I’m loud. I’m the one with the obnoxious laughter that pierces through a room full of conversation. I’m the mom who regularly embarrasses her children by belting out a song in the middle of a store. In texts and emails, I often type sentences in ALL CAPS so I can be loud in print. I even broke—or at least contributed to breaking—someone’s eardrum once.
So you can imagine how I squirm when I read a verse like 1 Peter 3:4:
[A woman’s beauty should] be the hidden person of the heart with the imperishable beauty of a gentle and quiet spirit, which in God’s sight is very precious.
What Does Quiet Mean?
The word quiet always stands out like a sore thumb to me. I realize (and am relieved!) that this verse is referring to a quiet spirit, not necessarily to volume. Mary Kassian describes this kind of quiet like this:
When the Bible talks about quietness, it’s not referring to an absence of verbal noise as much as it’s referring to an absence of spiritual noise. Although there’s a connection, quietness has more to do with the state of our hearts than the quantity and volume of our words.
Quiet describes a mindset of calmness, serenity, and tranquility. It’s being settled, steadfast, and peaceful. A quiet disposition is like a still, peaceful pool of water, as opposed to a churning, agitated whirlpool. A quiet spirit is the opposite of an anxious, distressed, disorderly, and clamorous one.
In the past, I’ve been challenged to truly dive into the Word to understand what God has to say about quiet. When I started looking, I was expecting to find things like, “Be quiet. Peaceful. Calm. Silent. Self-controlled. Not busy. Not first to speak.” And I did find those things.
Let the lying lips be mute, which speak insolently against the righteous in pride and contempt (Ps. 31:18).
Better is a handful of quietness than two hands full of toil and a striving after wind (Eccl. 4:6).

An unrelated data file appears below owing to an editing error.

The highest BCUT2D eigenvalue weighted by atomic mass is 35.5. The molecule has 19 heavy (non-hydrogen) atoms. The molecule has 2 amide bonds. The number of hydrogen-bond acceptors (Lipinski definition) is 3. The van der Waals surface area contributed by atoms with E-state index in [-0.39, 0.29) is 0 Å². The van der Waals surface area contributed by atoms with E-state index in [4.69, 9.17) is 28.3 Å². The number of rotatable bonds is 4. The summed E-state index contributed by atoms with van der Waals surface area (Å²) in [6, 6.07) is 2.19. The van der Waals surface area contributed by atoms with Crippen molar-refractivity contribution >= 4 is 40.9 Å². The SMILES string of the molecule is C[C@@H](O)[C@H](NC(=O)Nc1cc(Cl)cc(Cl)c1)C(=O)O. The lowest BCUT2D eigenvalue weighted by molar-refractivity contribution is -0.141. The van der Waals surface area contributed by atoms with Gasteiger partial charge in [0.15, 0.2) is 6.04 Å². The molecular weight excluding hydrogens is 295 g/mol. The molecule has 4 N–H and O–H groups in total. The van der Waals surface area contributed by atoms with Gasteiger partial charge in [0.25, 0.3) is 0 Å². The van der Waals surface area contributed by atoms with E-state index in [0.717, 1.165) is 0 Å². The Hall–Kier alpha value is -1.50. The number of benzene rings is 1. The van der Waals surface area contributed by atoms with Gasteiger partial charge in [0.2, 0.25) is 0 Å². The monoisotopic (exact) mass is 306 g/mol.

The LORD your God is in your midst, a mighty one who will save; he will rejoice over you with gladness; he will quiet you by his love; he will exult over you with loud singing (Zeph. 3:17).
I didn’t want to rush past those kinds of verses because they’re truth I need to know and live out. But I really started to get intrigued when I read these:
O LORD, my heart is not lifted up; my eyes are not raised too high. I do not occupy myself with things too great or too marvelous for me. But I have calmed and quieted my soul, like a weaned child with its mother; like a weaned child is my soul within me. O Israel, hope in the LORD, from this time forth and forevermore (Ps. 131:1–3).
For thus said the Lord GOD, the Holy One of Israel, “In returning and rest you shall be saved; in quietness and in trust shall be your strength” (Isa. 30:15).
And the effect of righteousness will be peace, and the result of righteousness , quietness and trust forever (Isa. 32:17).
At Different Times for Different Reasons
Do you see the same links I saw? Quiet with humility, wisdom, hope, peace, and strength. It was the link to strength that stood to me out the most. Quiet—in both volume and spirit—is necessary at different times for different reasons, and one of those is to allow us to rely on God to give us strength. To grow our strength by placing our hope and trust in Him.
This kind of quiet shows me I need to stop striving to act or figure things out on my own and instead quiet myself. To quiet the me-thinking and me-acting and come to an all-knowing, all-powerful God and allow Him to strengthen my heart and mind to think and act like Him.